"It’s not the Grammys," said Alexandria songwriter John Langan. "But it’s a great step up the ladder." Langan, an Alexandria accounting executive, and his collaborator, Ashburn resident Chuck Smith, won the grand prize in the 25th annual Middle Atlantic Song Contest.
More than 900 songwriters submitted original works for judging in nine categories from Acoustic & Folk to Vocal Jazz & Blues. The Jammin’ Java music club in Vienna hosted the awards ceremony on Jan. 11. The Songwriters Association of Washington sponsored the competition, one of the longest running in the country.
Langan and Davis also won the top prize in the country music category in addition to overall honors. Their winning song, "A Thing or Two," tells how good values are as important as a fancy education.
<i>And I know something ‘bout
Honor and courage and doing to others
As they would do.
Yeah I may not be as smart as you,
But I know a thing or two.</i>
"I had that phrase — ‘a thing or two’ — stuck in my head for a while," Langan said, "so we shaped a story around it. It’s about a college-educated son who realizes that his father, a simple farmer, knows "a thing or two" about life."
Davis, also an accountant, said they enjoy combining stories and music. "Writing and performing is great fun, especially when we find a song from the heart. But we are also glad when we can entertain others at the same time."
Langan and Smith were runner-ups in the 2008 Country Music Television song contest, and write a dozen new songs a year. They enter several contests annually and view the SAW competition as good exposure. "Chuck and I are thrilled to have our work recognized by SAW in such a public and powerful way," Langan said after the award ceremony. "These are people who know great songwriting and their recognition of our craft motivates us to keep reaching for the ring."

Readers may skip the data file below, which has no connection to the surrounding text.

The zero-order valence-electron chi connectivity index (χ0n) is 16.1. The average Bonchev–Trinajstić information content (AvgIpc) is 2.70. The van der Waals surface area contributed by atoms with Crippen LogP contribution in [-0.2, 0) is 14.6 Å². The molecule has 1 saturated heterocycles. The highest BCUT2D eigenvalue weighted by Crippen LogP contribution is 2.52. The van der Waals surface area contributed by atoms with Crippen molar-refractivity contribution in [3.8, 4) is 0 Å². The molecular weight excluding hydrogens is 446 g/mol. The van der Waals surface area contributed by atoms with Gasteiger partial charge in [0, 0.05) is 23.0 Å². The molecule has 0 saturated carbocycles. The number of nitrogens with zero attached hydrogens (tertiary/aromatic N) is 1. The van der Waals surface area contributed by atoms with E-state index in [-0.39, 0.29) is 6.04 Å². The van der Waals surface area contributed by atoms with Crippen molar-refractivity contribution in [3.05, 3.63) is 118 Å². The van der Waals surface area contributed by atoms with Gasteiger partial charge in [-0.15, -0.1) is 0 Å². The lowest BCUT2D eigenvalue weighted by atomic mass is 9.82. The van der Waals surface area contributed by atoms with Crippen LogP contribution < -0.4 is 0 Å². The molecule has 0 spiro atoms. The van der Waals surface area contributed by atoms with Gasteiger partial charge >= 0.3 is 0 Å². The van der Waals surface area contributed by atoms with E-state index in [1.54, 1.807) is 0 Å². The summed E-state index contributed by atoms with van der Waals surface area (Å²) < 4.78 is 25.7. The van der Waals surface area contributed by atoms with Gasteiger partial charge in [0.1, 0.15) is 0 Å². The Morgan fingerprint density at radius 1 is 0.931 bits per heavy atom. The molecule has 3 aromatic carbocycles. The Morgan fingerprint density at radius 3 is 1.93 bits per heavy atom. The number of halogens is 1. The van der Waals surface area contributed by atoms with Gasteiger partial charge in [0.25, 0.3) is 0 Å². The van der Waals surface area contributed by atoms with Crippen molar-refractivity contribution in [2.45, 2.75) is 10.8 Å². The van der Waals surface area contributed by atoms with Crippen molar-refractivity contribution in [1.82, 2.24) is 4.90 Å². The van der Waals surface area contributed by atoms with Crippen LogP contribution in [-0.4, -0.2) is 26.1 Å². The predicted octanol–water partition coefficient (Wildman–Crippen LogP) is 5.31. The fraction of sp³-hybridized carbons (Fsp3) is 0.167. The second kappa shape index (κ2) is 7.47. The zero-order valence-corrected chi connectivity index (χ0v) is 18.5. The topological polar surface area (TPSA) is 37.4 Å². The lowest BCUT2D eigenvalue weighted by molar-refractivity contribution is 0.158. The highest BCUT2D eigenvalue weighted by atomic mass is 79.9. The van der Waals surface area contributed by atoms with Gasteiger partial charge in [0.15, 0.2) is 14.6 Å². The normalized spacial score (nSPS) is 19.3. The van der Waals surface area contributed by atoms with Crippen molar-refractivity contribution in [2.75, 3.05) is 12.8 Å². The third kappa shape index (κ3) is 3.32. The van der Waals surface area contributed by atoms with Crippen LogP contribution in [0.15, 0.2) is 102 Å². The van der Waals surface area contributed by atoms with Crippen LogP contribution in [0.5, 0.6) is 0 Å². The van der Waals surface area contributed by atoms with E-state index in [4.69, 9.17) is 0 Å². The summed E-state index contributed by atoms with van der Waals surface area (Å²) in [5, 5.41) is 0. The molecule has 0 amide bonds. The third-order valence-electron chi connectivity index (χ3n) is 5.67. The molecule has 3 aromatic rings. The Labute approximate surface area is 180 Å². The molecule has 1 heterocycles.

Listen to Langan and Smith songs at www.riderpublishing.com. Langan plays in a local dance band "Who’s Ya Daddie," (<a href="http://whosyadaddie.com/index.html">whosyadaddie.com/index.html</a>), and Davis in a country group (<a href="http://www.brandystills.com/">brandystills.com</a>).
<b>KATE KLIM</b>, who recently moved to Old Town Alexandria from Philadelphia, won third place in the overall judging, as well as the top prize in the Pop category. She wowed the audience at Jammin’ Java with her song "Ripple."
"I love performing, but singing my own songs is the best," she said backstage. Klim, 26, teaches piano and sings in clubs. (See <a href="http://www.kateklim.com/">kateklim.com</a>.)
Second place in Pop went to Fairfax resident Sophia Bass, a freshman at Eckerd College in Florida. She also won the Young Artist Award, but could not perform her song, "Some Little Girl," because she just had her tonsils removed. "It’s a great honor to win the award," she said hoarsely the next day. "Besides singing, I want to write music for movies and eventually get into music production." She recently began working with Boyd Tinsely, a member of the Dave Mathews Band, who has taken an interest in Sophia’s music. (See <a href="http://www.sophiabass.com/">sophiabass.com</a>.)
"We use national artists as judges," contest director Siobhan Quinn said. "We send them CDs with all the songs without identifying the songwriter. Contests help aspiring songwriters get attention and experience." Pointing at the overflowing Jammin’ Java crowd, Quinn added, "They also get a chance to perform."
Quinn, an Alexandria resident, teaches voice, and performs, both alone and with husband Michael Bowers. (See <a href="http://www.dreamersloversandoutlaws.com/">dreamersloversandoutlaws.com</a>.) For more information on SAW, visit www.saw.org.
For winning the grand prize, Langan and Smith split $1,000, won a free video recording session, and a year’s free membership in Taxi, the music industry’s biggest independent artist and repertoire company.
<b>By Michael K. Bohn</b>
For the Gazette